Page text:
Now seems like a good time to meditate. It’s quiet. I’m neither starving nor stuffed. My clothes feel comfortable enough. Now seems like a fine time to meditate.
I cross into my living room. That’s appropriate; the room looks lived in. I sit in the middle of my knock-off Persian rug. That’s appropriate; it feels better with boots on. I reach for a soft cushion. Not appropriate; it’s lumpy in all the wrong places. But that’s no excuse not to meditate.
It’s early. Haze stains my bright white blinds, turning them the musky yellow of a smoker’s den. Dust particles dance to the rise and fall of my breath. But to me their rhythm only signifies death. Dust is dead skin. It’s peeled and flaked, and now it circulates. I’ll still mediate.
I’m not alone, but my company is. My television sleeps, the only one in the house who gets less than me. Wooden frames filled with fledgling grins gaze through my head. I hear the echoes of elders not living not dead; the clearest of all, “Don’t regret.”
My Grandfather stands and smiles, tanned and strong. A time before dementia or I knew him well. A time before wheelchairs and wasted legs and his every possession beside his hospital bed.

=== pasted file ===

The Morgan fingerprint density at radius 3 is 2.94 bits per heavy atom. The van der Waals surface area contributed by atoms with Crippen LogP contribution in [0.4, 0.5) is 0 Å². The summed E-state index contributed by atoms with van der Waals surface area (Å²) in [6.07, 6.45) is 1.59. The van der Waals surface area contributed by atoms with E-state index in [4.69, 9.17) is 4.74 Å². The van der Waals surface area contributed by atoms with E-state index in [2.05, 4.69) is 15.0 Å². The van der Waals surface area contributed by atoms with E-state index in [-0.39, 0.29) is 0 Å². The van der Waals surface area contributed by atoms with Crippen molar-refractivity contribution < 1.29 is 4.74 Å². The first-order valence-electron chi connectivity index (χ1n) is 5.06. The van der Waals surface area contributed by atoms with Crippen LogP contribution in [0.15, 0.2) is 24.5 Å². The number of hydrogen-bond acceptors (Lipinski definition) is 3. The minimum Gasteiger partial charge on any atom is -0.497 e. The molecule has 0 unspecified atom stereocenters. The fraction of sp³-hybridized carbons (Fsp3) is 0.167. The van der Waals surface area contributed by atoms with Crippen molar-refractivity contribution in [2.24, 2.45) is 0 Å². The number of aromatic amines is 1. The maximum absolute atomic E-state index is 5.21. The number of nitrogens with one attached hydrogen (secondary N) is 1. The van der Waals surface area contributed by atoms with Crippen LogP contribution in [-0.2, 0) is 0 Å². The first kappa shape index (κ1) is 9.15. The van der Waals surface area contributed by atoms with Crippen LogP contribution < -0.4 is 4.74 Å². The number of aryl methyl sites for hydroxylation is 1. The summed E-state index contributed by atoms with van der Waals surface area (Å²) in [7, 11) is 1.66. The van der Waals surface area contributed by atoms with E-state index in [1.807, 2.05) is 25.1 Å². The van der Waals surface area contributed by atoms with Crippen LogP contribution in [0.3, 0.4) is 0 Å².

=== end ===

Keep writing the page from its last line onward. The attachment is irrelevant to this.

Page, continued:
What a brave soul… the stories I’ve been told. I wish I were more like him. I wish there were more I’d appreciate. Now seems like a good time to meditate.
I awaken my phone from hibernation. I need a guide for this meditation. Twenty minutes is enough, I’d say. I find the track and press play.
“So once you’re sitting comfortably…” I’m anything but, this cushion is lumpy. “Just take a moment or two just to allow the body and the mind to settle.” I try to cross my legs, but I’m not flexible.
“You’re beginning the exercise with the eyes open. A nice soft focus, just aware of the space around you.” How do I soften my focus without going crosseyed? I try not to direct my stare but notice a green bottle under a chair. Why is that there? Oh yeah, my dad cleaned the—
“And when you’re ready… take some nice deep breaths. Breathing in through the nose and out through the mouth.” I thought meditators breathe out through their nose? “And with the next out breath, just allowing the eyes to close.” Finally. I close my eyes, expecting black but landing red. I wish my eyelids were thicker, perhaps then I could stay in bed.
“And in closing the eyes, immediately becoming more aware of the other physical senses. In particular, the sensation of touch. That feeling of contact between the body and the chair.” I’m not on a chair; I’m on the floor. Should I change my seat or just ignore?
“Start to notice the sounds around you now. Both those very close and those a bit further away.” I grope around the silence with my ears and find two clocks flirting. I go through the wall and into next door. I can just make out the mumble of daytime TV. Now the tumble of my washing machine. And birds, twittering. I wonder if I have a new tweet…